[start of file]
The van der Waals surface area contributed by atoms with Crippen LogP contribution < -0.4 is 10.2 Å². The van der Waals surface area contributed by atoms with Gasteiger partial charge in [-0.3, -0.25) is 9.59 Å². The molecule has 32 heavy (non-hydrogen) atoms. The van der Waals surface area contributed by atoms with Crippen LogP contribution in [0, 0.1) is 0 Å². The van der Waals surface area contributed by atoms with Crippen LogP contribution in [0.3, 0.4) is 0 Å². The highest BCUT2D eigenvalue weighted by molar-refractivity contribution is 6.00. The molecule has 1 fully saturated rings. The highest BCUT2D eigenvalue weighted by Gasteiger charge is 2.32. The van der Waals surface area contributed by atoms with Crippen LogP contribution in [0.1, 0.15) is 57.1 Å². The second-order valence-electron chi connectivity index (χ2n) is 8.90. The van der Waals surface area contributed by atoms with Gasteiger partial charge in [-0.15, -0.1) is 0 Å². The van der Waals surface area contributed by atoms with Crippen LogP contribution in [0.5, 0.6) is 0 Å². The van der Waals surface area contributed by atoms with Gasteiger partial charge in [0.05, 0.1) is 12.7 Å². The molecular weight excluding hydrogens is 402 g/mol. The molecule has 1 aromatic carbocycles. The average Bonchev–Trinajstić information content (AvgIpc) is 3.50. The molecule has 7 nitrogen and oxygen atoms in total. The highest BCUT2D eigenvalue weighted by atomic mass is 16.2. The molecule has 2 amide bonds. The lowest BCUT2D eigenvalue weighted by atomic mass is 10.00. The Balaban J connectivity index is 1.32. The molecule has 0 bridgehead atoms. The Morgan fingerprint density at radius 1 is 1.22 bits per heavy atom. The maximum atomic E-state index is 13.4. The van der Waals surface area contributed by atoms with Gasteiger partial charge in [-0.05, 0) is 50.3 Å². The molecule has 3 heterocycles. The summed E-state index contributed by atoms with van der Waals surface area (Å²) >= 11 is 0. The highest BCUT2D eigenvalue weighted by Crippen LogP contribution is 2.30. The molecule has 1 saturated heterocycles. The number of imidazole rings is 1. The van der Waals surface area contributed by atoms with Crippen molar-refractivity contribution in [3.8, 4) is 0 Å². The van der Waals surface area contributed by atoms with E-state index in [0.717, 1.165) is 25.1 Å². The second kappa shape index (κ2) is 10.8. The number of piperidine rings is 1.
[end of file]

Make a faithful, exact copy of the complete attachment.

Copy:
The van der Waals surface area contributed by atoms with Crippen LogP contribution < -0.4 is 10.2 Å². The van der Waals surface area contributed by atoms with Gasteiger partial charge in [-0.3, -0.25) is 9.59 Å². The molecule has 32 heavy (non-hydrogen) atoms. The van der Waals surface area contributed by atoms with Crippen LogP contribution in [0, 0.1) is 0 Å². The van der Waals surface area contributed by atoms with Crippen LogP contribution in [0.3, 0.4) is 0 Å². The highest BCUT2D eigenvalue weighted by molar-refractivity contribution is 6.00. The molecule has 1 fully saturated rings. The highest BCUT2D eigenvalue weighted by Gasteiger charge is 2.32. The van der Waals surface area contributed by atoms with Crippen LogP contribution in [0.1, 0.15) is 57.1 Å². The second-order valence-electron chi connectivity index (χ2n) is 8.90. The van der Waals surface area contributed by atoms with Gasteiger partial charge in [-0.15, -0.1) is 0 Å². The van der Waals surface area contributed by atoms with Crippen LogP contribution in [0.5, 0.6) is 0 Å². The van der Waals surface area contributed by atoms with Gasteiger partial charge in [0.05, 0.1) is 12.7 Å². The molecular weight excluding hydrogens is 402 g/mol. The molecule has 1 aromatic carbocycles. The average Bonchev–Trinajstić information content (AvgIpc) is 3.50. The molecule has 7 nitrogen and oxygen atoms in total. The highest BCUT2D eigenvalue weighted by atomic mass is 16.2. The molecule has 2 amide bonds. The lowest BCUT2D eigenvalue weighted by atomic mass is 10.00. The Balaban J connectivity index is 1.32. The molecule has 0 bridgehead atoms. The Morgan fingerprint density at radius 1 is 1.22 bits per heavy atom. The maximum atomic E-state index is 13.4. The van der Waals surface area contributed by atoms with Gasteiger partial charge in [-0.05, 0) is 50.3 Å². The molecule has 3 heterocycles. The summed E-state index contributed by atoms with van der Waals surface area (Å²) >= 11 is 0. The highest BCUT2D eigenvalue weighted by Crippen LogP contribution is 2.30. The molecule has 1 saturated heterocycles. The number of imidazole rings is 1. The van der Waals surface area contributed by atoms with Crippen molar-refractivity contribution in [3.8, 4) is 0 Å². The van der Waals surface area contributed by atoms with E-state index in [0.717, 1.165) is 25.1 Å². The second kappa shape index (κ2) is 10.8. The number of piperidine rings is 1.